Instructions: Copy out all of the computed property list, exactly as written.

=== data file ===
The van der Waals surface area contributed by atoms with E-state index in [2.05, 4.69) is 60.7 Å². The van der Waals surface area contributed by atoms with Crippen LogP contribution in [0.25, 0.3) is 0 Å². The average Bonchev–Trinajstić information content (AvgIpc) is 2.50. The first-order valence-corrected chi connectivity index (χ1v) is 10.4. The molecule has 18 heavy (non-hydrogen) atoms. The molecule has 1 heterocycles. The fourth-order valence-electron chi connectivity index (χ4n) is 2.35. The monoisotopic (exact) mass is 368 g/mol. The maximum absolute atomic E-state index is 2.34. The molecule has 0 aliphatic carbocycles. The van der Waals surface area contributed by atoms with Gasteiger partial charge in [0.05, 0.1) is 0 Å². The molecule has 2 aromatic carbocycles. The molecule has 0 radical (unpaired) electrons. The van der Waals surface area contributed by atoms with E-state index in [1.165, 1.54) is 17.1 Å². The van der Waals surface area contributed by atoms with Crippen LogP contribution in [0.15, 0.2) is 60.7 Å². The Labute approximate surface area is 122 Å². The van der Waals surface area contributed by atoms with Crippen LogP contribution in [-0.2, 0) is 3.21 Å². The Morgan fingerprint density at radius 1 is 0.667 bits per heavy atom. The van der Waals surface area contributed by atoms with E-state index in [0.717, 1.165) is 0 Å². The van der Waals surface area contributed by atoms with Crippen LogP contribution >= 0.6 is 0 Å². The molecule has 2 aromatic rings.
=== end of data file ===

The van der Waals surface area contributed by atoms with E-state index in [2.05, 4.69) is 60.7 Å². The van der Waals surface area contributed by atoms with Crippen LogP contribution in [0.25, 0.3) is 0 Å². The average Bonchev–Trinajstić information content (AvgIpc) is 2.50. The first-order valence-corrected chi connectivity index (χ1v) is 10.4. The molecule has 18 heavy (non-hydrogen) atoms. The molecule has 1 heterocycles. The fourth-order valence-electron chi connectivity index (χ4n) is 2.35. The monoisotopic (exact) mass is 368 g/mol. The maximum absolute atomic E-state index is 2.34. The molecule has 0 aliphatic carbocycles. The van der Waals surface area contributed by atoms with Gasteiger partial charge in [0.05, 0.1) is 0 Å². The molecule has 2 aromatic carbocycles. The molecule has 0 radical (unpaired) electrons. The van der Waals surface area contributed by atoms with E-state index in [1.165, 1.54) is 17.1 Å². The van der Waals surface area contributed by atoms with Crippen LogP contribution in [0.15, 0.2) is 60.7 Å². The Labute approximate surface area is 122 Å². The van der Waals surface area contributed by atoms with Crippen LogP contribution in [-0.2, 0) is 3.21 Å². The Morgan fingerprint density at radius 1 is 0.667 bits per heavy atom. The van der Waals surface area contributed by atoms with E-state index in [0.717, 1.165) is 0 Å². The van der Waals surface area contributed by atoms with Crippen LogP contribution >= 0.6 is 0 Å². The molecule has 2 aromatic rings.